http://www.keckobservatory.org/images/article_pictures/88_215.jpg

    I think you’re just seeing darkness where the hotter skies below are obscured by clouds.

  6. I see someone has already made the obvious 2010: The Year We Make Contact wisecrack, so I’ll just shut up now. (-;

  7. hi, i was one of the observers who took these images at keck, and i put together the final graphics. so i’m pretty stoked that this is being blogged about. i have a few comments:
    it’s 300 K not 300 C. although we haven’t finished the calibration of the data, the brightest pixels in the thermal IR image are probably closer to 300 K, which is like room temperature.
    why jupiter is hot: heat is still coming out of the planet from when it formed. so over time jupiter is cooling off, partly by radiating its heat through holes in the clouds like in the picture. but the deeper you go into jupiter’s atmosphere, the hotter it gets. it’s just like how temperatures are nice at sea level here, but at the tops of mountains, the air is much colder. i think this is the effect that berlie was talking about.
    no one of consequence’s third spot: if you look closely at the big (reflected sunlight) picture, you can see that the bottom corner of the outline is falling on brighter clouds. these clouds block the thermal radiation from below and appear dark in the 5-micron image. i think it just LOOKS like a spot in the thermal image because there’s a little clearing in this band of clouds, and the border of the image cuts off the rest of the band. so there’s no 3rd spot, at least, none as big as the GRS and oval BA.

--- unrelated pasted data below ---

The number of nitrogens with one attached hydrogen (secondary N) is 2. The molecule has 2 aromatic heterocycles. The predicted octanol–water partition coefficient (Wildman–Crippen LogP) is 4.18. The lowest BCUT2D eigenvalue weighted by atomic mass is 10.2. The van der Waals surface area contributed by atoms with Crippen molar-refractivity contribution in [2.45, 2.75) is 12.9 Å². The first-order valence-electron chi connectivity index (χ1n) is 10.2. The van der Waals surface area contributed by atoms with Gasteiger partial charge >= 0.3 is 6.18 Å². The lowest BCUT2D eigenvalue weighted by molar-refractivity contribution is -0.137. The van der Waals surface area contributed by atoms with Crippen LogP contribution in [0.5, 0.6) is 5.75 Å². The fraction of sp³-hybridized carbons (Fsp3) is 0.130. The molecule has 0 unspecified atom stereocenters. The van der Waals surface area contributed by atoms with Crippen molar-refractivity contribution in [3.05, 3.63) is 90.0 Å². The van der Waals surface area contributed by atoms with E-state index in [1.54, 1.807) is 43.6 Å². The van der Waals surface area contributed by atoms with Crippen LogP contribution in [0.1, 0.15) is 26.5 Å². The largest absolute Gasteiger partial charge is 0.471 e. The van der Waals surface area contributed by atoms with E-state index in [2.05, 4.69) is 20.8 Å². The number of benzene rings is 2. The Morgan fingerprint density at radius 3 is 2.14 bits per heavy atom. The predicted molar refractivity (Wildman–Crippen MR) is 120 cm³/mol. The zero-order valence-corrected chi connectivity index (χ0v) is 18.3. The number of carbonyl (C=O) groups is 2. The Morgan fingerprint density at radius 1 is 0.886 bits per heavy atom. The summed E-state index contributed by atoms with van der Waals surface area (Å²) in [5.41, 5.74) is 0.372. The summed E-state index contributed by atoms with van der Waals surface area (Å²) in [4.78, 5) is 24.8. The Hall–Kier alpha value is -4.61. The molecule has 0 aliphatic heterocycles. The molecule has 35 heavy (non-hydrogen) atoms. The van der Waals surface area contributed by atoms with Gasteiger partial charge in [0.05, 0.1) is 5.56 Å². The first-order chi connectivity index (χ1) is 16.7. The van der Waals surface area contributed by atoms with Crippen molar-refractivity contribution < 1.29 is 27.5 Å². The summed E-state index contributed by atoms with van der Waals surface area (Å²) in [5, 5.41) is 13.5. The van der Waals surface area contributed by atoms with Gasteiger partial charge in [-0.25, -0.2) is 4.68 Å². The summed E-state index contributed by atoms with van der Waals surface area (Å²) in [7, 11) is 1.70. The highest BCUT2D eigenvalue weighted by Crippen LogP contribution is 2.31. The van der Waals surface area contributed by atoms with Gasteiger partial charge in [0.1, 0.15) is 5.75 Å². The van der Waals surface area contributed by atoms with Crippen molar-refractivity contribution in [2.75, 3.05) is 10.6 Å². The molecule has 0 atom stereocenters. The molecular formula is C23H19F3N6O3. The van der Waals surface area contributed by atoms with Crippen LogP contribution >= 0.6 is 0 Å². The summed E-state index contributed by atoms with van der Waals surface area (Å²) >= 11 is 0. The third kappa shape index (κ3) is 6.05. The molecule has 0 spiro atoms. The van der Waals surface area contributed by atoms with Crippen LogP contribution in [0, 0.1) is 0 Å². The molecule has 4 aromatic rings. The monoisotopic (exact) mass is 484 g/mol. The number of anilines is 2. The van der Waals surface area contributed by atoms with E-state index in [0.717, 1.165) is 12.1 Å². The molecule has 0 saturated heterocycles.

8. Mike:

    I used Wien’s law to get 300 C.

    T(Kelvin) = .29 / wavelength (cm)

    5 microns = 5×10-4 cm so

    T = .29 / 5×10-4 = 580 K

    and subtract 273 to convert to C to get 580 – 273 = 307 C.

    This is assuming Jupiter acts like a blackbody, which it probably doesn’t even at those wavelengths. I don’t have a thermal IR spectrum of Jupiter handy. If you have one, link to it here! I’d be curious to see it, actually.

  9. alright… i hope this response isn’t TMI…

    this one shows the spectrum around 5 microns (for bright regions):

    and this one shows jupiter’s whole thermal and reflected spectrum:

    you were right when you said jupiter doesn’t act like a blackbody. since it has so many gases (mainly CH4, NH3, H2) that absorb/emit in the infrared, you end up looking at a different level of the atmosphere at every wavelength… and since temperature increases with depth, the spectrum is more complicated than a smooth blackbody spectrum.

    i see how you got 300 C tho. this looks like a misapplication of wein’s law. the wavelength in wein’s law is the wavelength at which a blackbody emits the most radiation. a blackbody at 300 C would have the peak of its spectrum at 5 microns, like you calculated. but a blackbody at 300 K would also radiate at 5 microns, even though it would radiate even more at 0.29 / 300 or about 10 microns.

    i guess it might have seemed like we picked 5 microns because that’s where the peak of the thermal spectrum was, but the real reasons are 1) earth’s atmosphere is relatively transparent at 5 microns and 2) jupiter’s atmosphere is relatively transparent at 5 microns.

  10. The red spot is bigger than earth, but it looks very small in this photo, when compared with jupiter!

  11. Class science project grade 6 B>>>>>>>>>>>>>>>>>>>>>>>>>>K>>>>>>>>>>>>>>>>>>>>>>>>>hizzee

    Wow I thought that there was only a red spot amazing!! (ㅇㅗㅇ)